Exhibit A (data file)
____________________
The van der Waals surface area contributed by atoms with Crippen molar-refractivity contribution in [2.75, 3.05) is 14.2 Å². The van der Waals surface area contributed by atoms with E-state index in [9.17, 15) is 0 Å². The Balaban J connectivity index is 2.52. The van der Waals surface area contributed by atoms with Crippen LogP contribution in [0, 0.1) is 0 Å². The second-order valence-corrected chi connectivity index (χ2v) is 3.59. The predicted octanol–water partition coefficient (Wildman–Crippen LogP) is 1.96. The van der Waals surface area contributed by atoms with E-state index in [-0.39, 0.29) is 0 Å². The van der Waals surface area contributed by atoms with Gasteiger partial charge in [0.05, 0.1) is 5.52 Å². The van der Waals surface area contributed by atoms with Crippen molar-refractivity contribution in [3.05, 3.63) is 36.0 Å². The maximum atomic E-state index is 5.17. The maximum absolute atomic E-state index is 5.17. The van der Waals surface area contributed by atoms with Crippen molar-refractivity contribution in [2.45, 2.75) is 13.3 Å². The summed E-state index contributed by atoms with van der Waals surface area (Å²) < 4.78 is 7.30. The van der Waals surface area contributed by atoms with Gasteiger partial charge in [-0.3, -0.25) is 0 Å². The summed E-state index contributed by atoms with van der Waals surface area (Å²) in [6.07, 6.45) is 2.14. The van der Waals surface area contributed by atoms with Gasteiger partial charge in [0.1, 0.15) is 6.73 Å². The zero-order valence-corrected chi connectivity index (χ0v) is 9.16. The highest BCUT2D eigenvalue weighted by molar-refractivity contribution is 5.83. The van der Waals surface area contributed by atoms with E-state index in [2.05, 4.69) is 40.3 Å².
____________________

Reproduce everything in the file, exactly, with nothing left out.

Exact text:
The van der Waals surface area contributed by atoms with Crippen molar-refractivity contribution in [2.75, 3.05) is 14.2 Å². The van der Waals surface area contributed by atoms with E-state index in [9.17, 15) is 0 Å². The Balaban J connectivity index is 2.52. The van der Waals surface area contributed by atoms with Crippen LogP contribution in [0, 0.1) is 0 Å². The second-order valence-corrected chi connectivity index (χ2v) is 3.59. The predicted octanol–water partition coefficient (Wildman–Crippen LogP) is 1.96. The van der Waals surface area contributed by atoms with E-state index in [-0.39, 0.29) is 0 Å². The van der Waals surface area contributed by atoms with Gasteiger partial charge in [0.05, 0.1) is 5.52 Å². The van der Waals surface area contributed by atoms with Crippen molar-refractivity contribution in [3.05, 3.63) is 36.0 Å². The maximum atomic E-state index is 5.17. The maximum absolute atomic E-state index is 5.17. The van der Waals surface area contributed by atoms with Crippen molar-refractivity contribution in [2.45, 2.75) is 13.3 Å². The summed E-state index contributed by atoms with van der Waals surface area (Å²) < 4.78 is 7.30. The van der Waals surface area contributed by atoms with Gasteiger partial charge in [-0.3, -0.25) is 0 Å². The summed E-state index contributed by atoms with van der Waals surface area (Å²) in [6.07, 6.45) is 2.14. The van der Waals surface area contributed by atoms with Gasteiger partial charge in [0.1, 0.15) is 6.73 Å². The zero-order valence-corrected chi connectivity index (χ0v) is 9.16. The highest BCUT2D eigenvalue weighted by molar-refractivity contribution is 5.83. The van der Waals surface area contributed by atoms with E-state index in [2.05, 4.69) is 40.3 Å².